The defensive call used to thwart Washington’s last gasp had been in the playbook for about 20 hours before it was called. Fittingly, it was installed as a reaction to the Giants’ too many close losses.
“The play that we ran is something that I talked to (defensive coordinator] Pat Graham about doing and putting me in that position to make that play,” Ryan said. “In two-minute, we’d been struggling all year and it was just a play that we put in, I think, Saturday night, like hours before the game. Last night, we said we were going to try something new and try that.
“In the first half, I messed up, I wasn’t there, They ran a 32-yard in-cut in the two-minute and that was my fault, that was my job there. I told Pat, I said, ‘Hey, that’s on me. Call it again and I’ll be there, I’ll make it right,’ and at least he thinks it’s going to be there, so he called it again and the next time we ran it was at the end of the game and I was able to make the play. So that’s just the story behind the game and I’m very fortunate that Pat trusts me enough to run my play and to call my play and to call my number, and that’s what I believe I’m here to do and I believe I was here to do today for the team.”
Ryan guaranteed the Giants wouldn’t let another game slip from their grasp in the fourth quarter. Maybe that will start a new trend.
After the Giants’ 25-23 loss to the Buccaneers on Monday night, Giants safety Logan Ryan dealt with a more significant issue. Ryan received a phone call from his wife, Ashley, who had flown to the family’s home in Florida to vote in the presidential election.
According to Ryan, Ashley was dealing with stomach pain, and after advice from Giants trainer Justin Maher, she decided to go to the hospital. On Wednesday, Ryan discussed the situation.
“She was telling me about some pain she had in her stomach,” said Ryan, who has a daughter, Avery, and a son, Otto, with Ashley. “She wanted to sleep it off. She was in extreme pain, but she said she’ll wait until the morning. I talked to one of our trainers about the symptoms. He said, ‘No, she needs to go to the ER.’ My wife ended up going to the ER, and they ended up catching (an) ectopic pregnancy, where the egg was in the wrong place in her fallopian tube, and it was about to burst. She ended up going into emergency surgery. … They ended up saving her and ended up preventing a lot of what could have been done. That was a trainer on our team, Justin Maher, telling my wife to go to the ER at 1 a.m. and could have saved her life or saved a lot of internal bleeding there. That’s the type of organization we have here. My kids are okay, my wife is recovering well, she’s okay.”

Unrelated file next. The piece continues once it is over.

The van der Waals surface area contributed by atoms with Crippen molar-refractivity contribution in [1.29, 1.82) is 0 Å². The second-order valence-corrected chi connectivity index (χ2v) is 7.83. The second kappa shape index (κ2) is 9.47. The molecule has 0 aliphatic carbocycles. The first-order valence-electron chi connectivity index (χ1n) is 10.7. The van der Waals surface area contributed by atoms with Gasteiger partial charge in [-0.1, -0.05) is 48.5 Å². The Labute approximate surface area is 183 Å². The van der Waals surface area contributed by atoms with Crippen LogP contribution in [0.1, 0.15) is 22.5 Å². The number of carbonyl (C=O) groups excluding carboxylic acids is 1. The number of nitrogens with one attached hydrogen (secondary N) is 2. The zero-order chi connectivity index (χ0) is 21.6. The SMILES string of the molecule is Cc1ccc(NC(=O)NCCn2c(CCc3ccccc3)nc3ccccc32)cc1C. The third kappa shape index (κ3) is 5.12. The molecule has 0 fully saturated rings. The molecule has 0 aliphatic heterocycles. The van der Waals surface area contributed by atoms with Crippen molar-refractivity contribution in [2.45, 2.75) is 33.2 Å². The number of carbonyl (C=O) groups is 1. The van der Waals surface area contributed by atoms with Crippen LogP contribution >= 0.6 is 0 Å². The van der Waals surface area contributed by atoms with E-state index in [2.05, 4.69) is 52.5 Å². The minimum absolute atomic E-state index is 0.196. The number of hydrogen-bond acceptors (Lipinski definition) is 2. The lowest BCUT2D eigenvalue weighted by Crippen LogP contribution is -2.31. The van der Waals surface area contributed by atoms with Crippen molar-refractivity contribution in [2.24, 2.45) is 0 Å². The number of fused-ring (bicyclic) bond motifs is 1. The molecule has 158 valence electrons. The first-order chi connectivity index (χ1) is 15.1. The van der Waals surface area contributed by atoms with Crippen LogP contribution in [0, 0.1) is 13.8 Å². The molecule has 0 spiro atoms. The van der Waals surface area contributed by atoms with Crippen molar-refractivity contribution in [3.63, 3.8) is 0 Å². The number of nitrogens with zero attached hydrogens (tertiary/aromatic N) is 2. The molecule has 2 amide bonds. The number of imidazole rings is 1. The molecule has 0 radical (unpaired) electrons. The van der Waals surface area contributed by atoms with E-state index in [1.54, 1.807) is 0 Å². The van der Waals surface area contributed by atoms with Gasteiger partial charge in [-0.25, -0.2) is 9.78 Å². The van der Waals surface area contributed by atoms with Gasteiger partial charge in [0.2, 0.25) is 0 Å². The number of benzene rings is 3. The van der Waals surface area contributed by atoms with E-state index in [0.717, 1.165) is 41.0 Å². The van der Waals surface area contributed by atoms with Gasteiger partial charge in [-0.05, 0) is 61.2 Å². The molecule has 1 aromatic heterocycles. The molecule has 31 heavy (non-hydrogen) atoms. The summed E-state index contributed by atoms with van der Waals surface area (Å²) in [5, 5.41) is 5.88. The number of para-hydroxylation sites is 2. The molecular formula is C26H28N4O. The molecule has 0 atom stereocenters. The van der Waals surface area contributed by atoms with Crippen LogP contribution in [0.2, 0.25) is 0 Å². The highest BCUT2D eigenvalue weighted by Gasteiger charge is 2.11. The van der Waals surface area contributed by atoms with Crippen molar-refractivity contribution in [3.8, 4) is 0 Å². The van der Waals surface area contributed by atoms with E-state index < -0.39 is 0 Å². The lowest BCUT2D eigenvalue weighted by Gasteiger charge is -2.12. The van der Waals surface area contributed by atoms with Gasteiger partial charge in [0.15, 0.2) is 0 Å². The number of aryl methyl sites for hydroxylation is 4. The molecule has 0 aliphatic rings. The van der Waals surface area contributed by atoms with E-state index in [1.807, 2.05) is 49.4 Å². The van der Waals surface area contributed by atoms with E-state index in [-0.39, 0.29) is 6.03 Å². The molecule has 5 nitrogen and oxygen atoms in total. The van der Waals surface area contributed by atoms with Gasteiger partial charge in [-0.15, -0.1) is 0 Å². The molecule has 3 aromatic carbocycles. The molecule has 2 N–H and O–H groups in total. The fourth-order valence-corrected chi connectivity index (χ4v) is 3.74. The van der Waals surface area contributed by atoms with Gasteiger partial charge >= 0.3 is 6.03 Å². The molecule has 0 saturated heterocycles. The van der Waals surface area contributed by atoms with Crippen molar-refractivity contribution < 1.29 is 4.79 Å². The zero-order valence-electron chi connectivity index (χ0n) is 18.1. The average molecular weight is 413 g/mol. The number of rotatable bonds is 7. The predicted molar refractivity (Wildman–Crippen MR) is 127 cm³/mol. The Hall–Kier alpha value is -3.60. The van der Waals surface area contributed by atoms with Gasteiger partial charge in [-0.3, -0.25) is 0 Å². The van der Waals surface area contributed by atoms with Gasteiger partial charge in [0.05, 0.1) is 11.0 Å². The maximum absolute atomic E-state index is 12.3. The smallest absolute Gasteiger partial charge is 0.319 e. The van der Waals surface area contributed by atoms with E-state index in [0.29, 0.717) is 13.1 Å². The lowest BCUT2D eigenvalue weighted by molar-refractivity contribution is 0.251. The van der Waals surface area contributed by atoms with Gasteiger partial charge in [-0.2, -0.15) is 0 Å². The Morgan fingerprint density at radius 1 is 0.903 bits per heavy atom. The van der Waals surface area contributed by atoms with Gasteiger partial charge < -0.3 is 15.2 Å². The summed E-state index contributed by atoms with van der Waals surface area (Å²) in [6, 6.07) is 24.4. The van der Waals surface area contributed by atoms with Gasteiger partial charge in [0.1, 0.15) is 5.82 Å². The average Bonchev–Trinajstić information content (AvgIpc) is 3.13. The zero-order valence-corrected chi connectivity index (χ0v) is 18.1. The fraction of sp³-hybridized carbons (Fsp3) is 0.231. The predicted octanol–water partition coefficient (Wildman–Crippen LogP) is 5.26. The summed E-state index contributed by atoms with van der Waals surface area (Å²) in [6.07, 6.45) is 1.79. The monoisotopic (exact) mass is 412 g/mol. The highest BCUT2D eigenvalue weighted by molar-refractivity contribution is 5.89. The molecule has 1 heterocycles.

Logan Ryan has played in 131 NFL regular-season and postseason games, which means he has participated in many hundreds of practices. But today the eight-year veteran experienced a practice first – he wore a mask.
“(It was) not too comfortable, but this is 2020,” Ryan said in a post-practice Zoom call. “A lot of things we have to adjust for, a lot of curveballs. I’m not complaining, got the best job in the world. I got used to it pretty quickly.”
Giants players were required to wear masks as part of the more intensive protocols mandated by the NFL after guard Will Hernandez was today placed on the Reserve/COVID-19 list. The Giants practiced in a downpour as they began preparing for their game Monday night against the Tampa Bay Buccaneers.
The new protocols include a mandate that meetings must be conducted virtually unless they are in an area large enough to allow social distancing.
The Giants, like all teams, are used to such requirements and are unfazed by them.
“So far, everything has been normal,” Ryan said. “Practiced out there on the field, meeting as normal. How we have to adjust is just what the NFL protocols will be. I wasn’t here in the spring, but I am familiar with the Zoom app, I am a millennial. I’ll turn it on and make sure my kids aren’t doing backflips. I’ll have to mute myself a little bit. I’ll be super locked in. It’s important, it’s a big game. It’s Tom Brady and the crew coming to town. I’ll definitely be in the meetings, prepared and ready to go.”
The protocols are an enhanced extension of the regimen the players have followed since the spring, when team facilities were closed, learning was remote and on-field instruction was prohibited.
Ryan was a free agent who didn’t join the Giants until Sept. 4, but that hasn’t precluded him from appreciating the COVID-19 induced weirdness.
“It’s a year I’m going to remember, for sure,” Ryan said. “Everybody is going to remember this. Everyone has to adjust in every walk of life. That comes to NFL players, that comes to NFL practice. That’s definitely been an adjustment with a lot of things. You know you have to take it for what it is. This is what we signed up for. I didn’t opt out, I signed up to play. I knew there was going to be some curveballs in there.
“I think that (coach) Joe (Judge) has been extremely flexible. I think the Giants have done a great job handling everything the best they can. We just have to go with what the NFL protocol is. Whatever they tell us is what we have to do, is what we’ve done. We’re not the first team to go through this, we won’t be the last. We just have to handle it the best we can, which I feel like we have. It’s definitely going to be a year I remember.”